The Paris region hosts France's highest concentration of the prestigious grandes écoles – specialised centres of higher-education outside the public university structure. The prestigious public universities are usually considered grands établissements. Most of the grandes écoles were relocated to the suburbs of Paris in the 1960s and 1970s, in new campuses much larger than the old campuses within the crowded city of Paris, though the École Normale Supérieure has remained on rue d'Ulm in the 5th arrondissement.[213] There are a high number of engineering schools, led by the prestigious Paris Institute of Technology (ParisTech) which comprises several colleges such as Arts et Métiers ParisTech, École Polytechnique, École des Mines, AgroParisTech, Télécom Paris, and École des Ponts et Chaussées. There are also many business schools, including INSEAD, ESSEC, HEC and ESCP Europe. The administrative school such as ENA has been relocated to Strasbourg, the political science school Sciences-Po is still located in Paris' 7th arrondissement. The Parisian school of journalism CELSA department of the Paris-Sorbonne University is located in Neuilly-sur-Seine.[214]

Libraries[edit]

Main article: Libraries in Paris

The Bibliothèque nationale de France (BnF) operates public libraries in Paris, among them the François-Mitterrand Library, Richelieu Library, Louvois, Opéra Library, and Arsenal Library.[215]

There are 74 public libraries in Paris, including specialised collections spread throughout the city. In the 4th arrondissement, the Forney Library is dedicated to the decorative arts; the Arsenal Library occupies a former military building, and has a large collection on French literature; and the Bibliothèque historique de la ville de Paris, also located in Le Marais, contains the Paris historical research service.
Designed by Henri Labrouste and built in the mid-1800s, the Sainte-Geneviève Library hosts a rare books and manuscripts section.[216] Bibliothèque Mazarine, in the 6th arrondissement, is the oldest public library in France. The Médiathèque Musicale Mahler in the 8th arrondissement opened in 1986 and contains collections related to music while the four glass towers of the François Mitterrand Library (nicknamed Très Grande Bibliothèque) stand out in the 13th arrondissement thanks to a design by Dominique Perrault.[216]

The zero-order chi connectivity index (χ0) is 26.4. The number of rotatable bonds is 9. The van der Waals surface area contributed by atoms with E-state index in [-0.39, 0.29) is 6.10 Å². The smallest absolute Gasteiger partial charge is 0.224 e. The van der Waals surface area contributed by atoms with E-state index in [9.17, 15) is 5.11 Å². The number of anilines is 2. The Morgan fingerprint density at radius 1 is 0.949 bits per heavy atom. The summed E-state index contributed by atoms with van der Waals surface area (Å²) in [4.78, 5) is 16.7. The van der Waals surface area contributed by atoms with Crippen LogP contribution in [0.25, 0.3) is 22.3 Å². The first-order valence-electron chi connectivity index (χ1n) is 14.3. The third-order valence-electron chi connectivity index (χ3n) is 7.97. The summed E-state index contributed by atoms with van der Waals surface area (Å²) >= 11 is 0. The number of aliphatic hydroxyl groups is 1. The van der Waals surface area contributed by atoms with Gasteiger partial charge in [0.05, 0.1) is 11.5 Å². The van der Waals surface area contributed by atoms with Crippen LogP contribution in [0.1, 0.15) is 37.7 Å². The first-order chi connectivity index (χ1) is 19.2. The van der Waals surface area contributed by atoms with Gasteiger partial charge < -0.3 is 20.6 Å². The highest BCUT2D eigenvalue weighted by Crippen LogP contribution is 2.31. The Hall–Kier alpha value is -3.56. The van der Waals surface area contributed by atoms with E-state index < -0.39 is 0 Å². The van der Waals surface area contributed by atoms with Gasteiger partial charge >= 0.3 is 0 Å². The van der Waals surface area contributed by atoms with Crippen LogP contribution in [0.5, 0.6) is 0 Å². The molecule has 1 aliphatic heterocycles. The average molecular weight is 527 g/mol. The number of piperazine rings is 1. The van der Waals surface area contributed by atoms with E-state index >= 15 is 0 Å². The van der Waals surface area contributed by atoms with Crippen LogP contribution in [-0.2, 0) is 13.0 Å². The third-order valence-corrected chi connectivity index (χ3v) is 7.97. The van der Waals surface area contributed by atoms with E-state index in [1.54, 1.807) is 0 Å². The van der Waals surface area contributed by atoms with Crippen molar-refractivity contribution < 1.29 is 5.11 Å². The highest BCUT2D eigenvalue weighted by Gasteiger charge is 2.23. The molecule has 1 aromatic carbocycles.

There are several academic libraries and archives in Paris. The Sorbonne Library in the 5th arrondissement is the largest university library in Paris. In addition to the Sorbonne location, there are branches in Malesherbes, Clignancourt-Championnet, Michelet-Institut d’Art et d’Archéologie, Serpente-Maison de la Recherche, and Institut des Etudes Ibériques.[217]
Other academic libraries include Interuniversity Pharmaceutical Library, Leonardo da Vinci University Library, Ecole des Mines Library, and the René Descartes University Library.[218]

Media[edit]

Agence France-Presse Headquarters in Paris

Paris and suburbs are home to numerous newspapers, magazines and publications including Le Monde, Le Figaro, Libération, Le Nouvel Observateur, Le Canard enchaîné, L'Express, Le Point, Le Parisien, Les Inrockuptibles, Paris Match, Télérama, Le Journal du Dimanche and Courrier International.[219] France's two most prestigious newspapers, Le Monde and Le Figaro, are the centrepieces of the Parisian publishing industry.[220] Agence France-Presse is France's oldest, and one of the world's oldest, continually operating news agencies. AFP, as it is colloquially abbreviated, maintains its headquarters in Paris, as it has since 1835.[221] France 24 is a television news channel owned and operated by the French government, and is based in Paris.[222] Another news agency is France Diplomatie, owned and operated by the Ministry of Foreign and European Affairs, and pertains solely to diplomatic news and occurrences.[223]